A shooting death and a bombing in Latvia, on the heels of a violent crackdown in neighboring Lithuania, have raised fears of spreading violence in the Baltics.

Pro-independence officials worry that the gulf war could provide a cover for a broad Soviet crackdown while the world's attention was focused elsewhere.Addressing that concern, Latvian Vice President Dainis Ivans and Bronius Kuzmickas, the Lithuanian vice president, were scheduled to visit Washington today to seek meetings with the State Department.

Meanwhile, a committee headed by Communist Party officials, military officers and Russian-speaking workers in Latvia called on the Soviet government to rescue them from being "hostages of a nationalist-bourgeois dictatorship."

The Latvian Committee to Save Society, in a statement released Wednesday by one of its leaders, Alexei Litvenenko, said "armed bands of anti-Communist formation have been prepared" in Latvia.

A bomb exploded at the society's Riga headquarters late Wednesday - the latest in a series of non-lethal bombings - but it caused no injuries and only minor damage, according to the Latvian parliament press center.

The Latvian committee is similar in make-up and goals to the Committee for National Salvation, which endorsed the bloody tank attack against a broadcast center in Lithuania early Sunday morning. That attack left 14 people dead.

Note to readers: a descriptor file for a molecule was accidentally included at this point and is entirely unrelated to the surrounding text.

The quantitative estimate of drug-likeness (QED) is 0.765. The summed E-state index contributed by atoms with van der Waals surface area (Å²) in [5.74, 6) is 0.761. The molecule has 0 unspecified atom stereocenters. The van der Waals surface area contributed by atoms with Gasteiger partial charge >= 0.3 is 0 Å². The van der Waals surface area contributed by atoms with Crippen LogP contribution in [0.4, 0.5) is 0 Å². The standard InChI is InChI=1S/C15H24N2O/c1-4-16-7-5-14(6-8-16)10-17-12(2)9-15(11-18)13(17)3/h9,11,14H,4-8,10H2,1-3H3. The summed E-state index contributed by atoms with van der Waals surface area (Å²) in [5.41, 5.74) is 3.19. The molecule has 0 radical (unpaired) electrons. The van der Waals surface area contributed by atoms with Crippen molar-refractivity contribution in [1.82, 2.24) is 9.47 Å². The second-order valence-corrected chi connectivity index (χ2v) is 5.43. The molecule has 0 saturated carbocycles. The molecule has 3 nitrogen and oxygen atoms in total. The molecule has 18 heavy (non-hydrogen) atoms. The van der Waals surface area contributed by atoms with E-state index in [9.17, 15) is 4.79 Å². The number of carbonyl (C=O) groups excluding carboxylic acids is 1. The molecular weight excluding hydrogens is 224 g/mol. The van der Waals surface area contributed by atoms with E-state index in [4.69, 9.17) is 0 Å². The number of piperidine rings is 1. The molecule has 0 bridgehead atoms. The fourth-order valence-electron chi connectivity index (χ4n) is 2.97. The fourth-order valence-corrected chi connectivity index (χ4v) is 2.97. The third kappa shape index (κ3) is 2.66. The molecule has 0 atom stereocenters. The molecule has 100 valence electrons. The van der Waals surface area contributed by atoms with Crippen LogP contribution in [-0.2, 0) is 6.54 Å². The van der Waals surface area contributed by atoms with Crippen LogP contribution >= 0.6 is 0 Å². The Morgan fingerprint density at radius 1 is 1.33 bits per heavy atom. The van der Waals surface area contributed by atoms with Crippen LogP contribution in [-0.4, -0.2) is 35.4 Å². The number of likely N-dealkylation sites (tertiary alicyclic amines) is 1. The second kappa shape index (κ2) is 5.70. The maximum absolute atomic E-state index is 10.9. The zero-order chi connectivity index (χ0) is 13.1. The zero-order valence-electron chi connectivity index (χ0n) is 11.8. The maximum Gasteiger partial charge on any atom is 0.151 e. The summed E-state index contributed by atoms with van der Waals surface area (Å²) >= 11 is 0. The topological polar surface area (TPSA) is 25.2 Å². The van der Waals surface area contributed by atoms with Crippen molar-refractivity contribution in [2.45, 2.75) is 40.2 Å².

Many ethnic Russians, loyal Communists and others throughout the Baltics oppose the elected pro-independence governments of Latvia, Lithuania and Estonia. Of the three republics, Latvia has the highest proportion of ethnic Russians - 37 percent of its population.

The Kremlin annexed the Baltic states in 1940. Moscow considers their moves toward independence to be unconstitutional.

President Mikhail S. Gorbachev on Wednesday responded to complaints about biased Soviet news coverage of the turmoil in the Baltics by suggesting the legislature take control of the national media. The lawmakers decided to have a committee and their leadership take unspecified measures to "ensure objectivity."

Gorbachev has said he did not order the assault in Vilnius but endorsed its objectives.

The national Communist Party Politburo expressed "profound grief" over the killings in Vilnius and sent condolences to the victims' relatives, Tass reported.

In Riga, the Latvian capital, a government chauffeur was slain Wednesday by the so-called "black beret" troops of the Soviet Interior Ministry, officials said. It was the first violent death in Latvia during the current crisis.